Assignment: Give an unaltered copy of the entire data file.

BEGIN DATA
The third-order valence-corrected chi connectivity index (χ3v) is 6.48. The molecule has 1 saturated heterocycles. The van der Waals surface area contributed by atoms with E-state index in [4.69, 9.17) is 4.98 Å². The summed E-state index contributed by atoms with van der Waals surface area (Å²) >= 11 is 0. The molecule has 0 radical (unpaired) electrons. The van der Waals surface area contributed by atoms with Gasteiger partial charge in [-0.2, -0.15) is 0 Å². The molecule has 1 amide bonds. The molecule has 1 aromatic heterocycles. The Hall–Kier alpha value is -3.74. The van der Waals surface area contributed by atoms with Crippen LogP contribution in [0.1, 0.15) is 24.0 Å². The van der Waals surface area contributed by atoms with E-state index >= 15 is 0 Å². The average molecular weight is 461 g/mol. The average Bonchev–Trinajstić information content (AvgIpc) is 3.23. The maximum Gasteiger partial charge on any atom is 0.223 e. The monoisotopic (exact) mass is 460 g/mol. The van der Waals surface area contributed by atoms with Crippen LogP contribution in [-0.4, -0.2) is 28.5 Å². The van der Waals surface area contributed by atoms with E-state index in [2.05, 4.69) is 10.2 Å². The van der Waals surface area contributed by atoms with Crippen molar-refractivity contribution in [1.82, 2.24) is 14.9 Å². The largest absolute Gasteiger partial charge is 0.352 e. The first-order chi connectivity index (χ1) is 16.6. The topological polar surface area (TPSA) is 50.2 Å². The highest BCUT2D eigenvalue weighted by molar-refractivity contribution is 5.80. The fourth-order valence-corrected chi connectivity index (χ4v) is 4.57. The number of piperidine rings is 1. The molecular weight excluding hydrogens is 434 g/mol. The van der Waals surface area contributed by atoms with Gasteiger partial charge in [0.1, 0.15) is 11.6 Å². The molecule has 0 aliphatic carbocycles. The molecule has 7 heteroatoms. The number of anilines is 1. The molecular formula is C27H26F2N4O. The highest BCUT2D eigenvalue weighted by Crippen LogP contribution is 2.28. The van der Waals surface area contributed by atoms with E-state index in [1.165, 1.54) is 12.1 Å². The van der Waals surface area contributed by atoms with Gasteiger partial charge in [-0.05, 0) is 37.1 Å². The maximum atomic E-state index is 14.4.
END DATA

The third-order valence-corrected chi connectivity index (χ3v) is 6.48. The molecule has 1 saturated heterocycles. The van der Waals surface area contributed by atoms with E-state index in [4.69, 9.17) is 4.98 Å². The summed E-state index contributed by atoms with van der Waals surface area (Å²) >= 11 is 0. The molecule has 0 radical (unpaired) electrons. The van der Waals surface area contributed by atoms with Gasteiger partial charge in [-0.2, -0.15) is 0 Å². The molecule has 1 amide bonds. The molecule has 1 aromatic heterocycles. The Hall–Kier alpha value is -3.74. The van der Waals surface area contributed by atoms with Crippen LogP contribution in [0.1, 0.15) is 24.0 Å². The van der Waals surface area contributed by atoms with E-state index >= 15 is 0 Å². The average molecular weight is 461 g/mol. The average Bonchev–Trinajstić information content (AvgIpc) is 3.23. The maximum Gasteiger partial charge on any atom is 0.223 e. The monoisotopic (exact) mass is 460 g/mol. The van der Waals surface area contributed by atoms with Crippen LogP contribution in [-0.4, -0.2) is 28.5 Å². The van der Waals surface area contributed by atoms with E-state index in [2.05, 4.69) is 10.2 Å². The van der Waals surface area contributed by atoms with Crippen molar-refractivity contribution in [1.82, 2.24) is 14.9 Å². The largest absolute Gasteiger partial charge is 0.352 e. The first-order chi connectivity index (χ1) is 16.6. The topological polar surface area (TPSA) is 50.2 Å². The highest BCUT2D eigenvalue weighted by molar-refractivity contribution is 5.80. The fourth-order valence-corrected chi connectivity index (χ4v) is 4.57. The number of piperidine rings is 1. The molecular weight excluding hydrogens is 434 g/mol. The van der Waals surface area contributed by atoms with Gasteiger partial charge in [0.1, 0.15) is 11.6 Å². The molecule has 0 aliphatic carbocycles. The molecule has 7 heteroatoms. The number of anilines is 1. The molecular formula is C27H26F2N4O. The highest BCUT2D eigenvalue weighted by Crippen LogP contribution is 2.28. The van der Waals surface area contributed by atoms with E-state index in [1.165, 1.54) is 12.1 Å². The van der Waals surface area contributed by atoms with Gasteiger partial charge in [-0.05, 0) is 37.1 Å². The maximum atomic E-state index is 14.4.